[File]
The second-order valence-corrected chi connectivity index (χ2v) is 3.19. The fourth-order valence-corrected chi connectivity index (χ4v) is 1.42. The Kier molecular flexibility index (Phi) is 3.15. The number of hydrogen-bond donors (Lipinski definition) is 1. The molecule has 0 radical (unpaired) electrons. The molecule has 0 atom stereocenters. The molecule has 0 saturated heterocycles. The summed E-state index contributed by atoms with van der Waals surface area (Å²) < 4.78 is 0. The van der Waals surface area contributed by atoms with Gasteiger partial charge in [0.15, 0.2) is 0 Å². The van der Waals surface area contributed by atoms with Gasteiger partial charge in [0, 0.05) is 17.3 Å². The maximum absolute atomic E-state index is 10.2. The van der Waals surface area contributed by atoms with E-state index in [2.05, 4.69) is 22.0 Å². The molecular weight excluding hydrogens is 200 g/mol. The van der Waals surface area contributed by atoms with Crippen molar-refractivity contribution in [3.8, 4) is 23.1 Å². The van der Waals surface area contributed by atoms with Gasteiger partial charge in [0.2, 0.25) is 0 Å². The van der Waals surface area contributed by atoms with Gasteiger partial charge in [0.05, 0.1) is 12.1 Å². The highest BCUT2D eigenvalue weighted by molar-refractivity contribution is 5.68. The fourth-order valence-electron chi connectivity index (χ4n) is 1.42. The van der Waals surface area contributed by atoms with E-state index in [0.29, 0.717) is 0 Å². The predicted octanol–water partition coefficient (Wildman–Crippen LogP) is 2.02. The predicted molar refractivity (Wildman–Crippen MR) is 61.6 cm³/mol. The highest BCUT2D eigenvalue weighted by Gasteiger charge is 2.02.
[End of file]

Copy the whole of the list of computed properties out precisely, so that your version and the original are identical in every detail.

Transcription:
The second-order valence-corrected chi connectivity index (χ2v) is 3.19. The fourth-order valence-corrected chi connectivity index (χ4v) is 1.42. The Kier molecular flexibility index (Phi) is 3.15. The number of hydrogen-bond donors (Lipinski definition) is 1. The molecule has 0 radical (unpaired) electrons. The molecule has 0 atom stereocenters. The molecule has 0 saturated heterocycles. The summed E-state index contributed by atoms with van der Waals surface area (Å²) < 4.78 is 0. The van der Waals surface area contributed by atoms with Gasteiger partial charge in [0.15, 0.2) is 0 Å². The van der Waals surface area contributed by atoms with Gasteiger partial charge in [0, 0.05) is 17.3 Å². The maximum absolute atomic E-state index is 10.2. The van der Waals surface area contributed by atoms with E-state index in [2.05, 4.69) is 22.0 Å². The molecular weight excluding hydrogens is 200 g/mol. The van der Waals surface area contributed by atoms with Crippen molar-refractivity contribution in [3.8, 4) is 23.1 Å². The van der Waals surface area contributed by atoms with Gasteiger partial charge in [0.2, 0.25) is 0 Å². The van der Waals surface area contributed by atoms with Gasteiger partial charge in [0.05, 0.1) is 12.1 Å². The highest BCUT2D eigenvalue weighted by molar-refractivity contribution is 5.68. The fourth-order valence-electron chi connectivity index (χ4n) is 1.42. The van der Waals surface area contributed by atoms with E-state index in [0.29, 0.717) is 0 Å². The predicted octanol–water partition coefficient (Wildman–Crippen LogP) is 2.02. The predicted molar refractivity (Wildman–Crippen MR) is 61.6 cm³/mol. The highest BCUT2D eigenvalue weighted by Gasteiger charge is 2.02.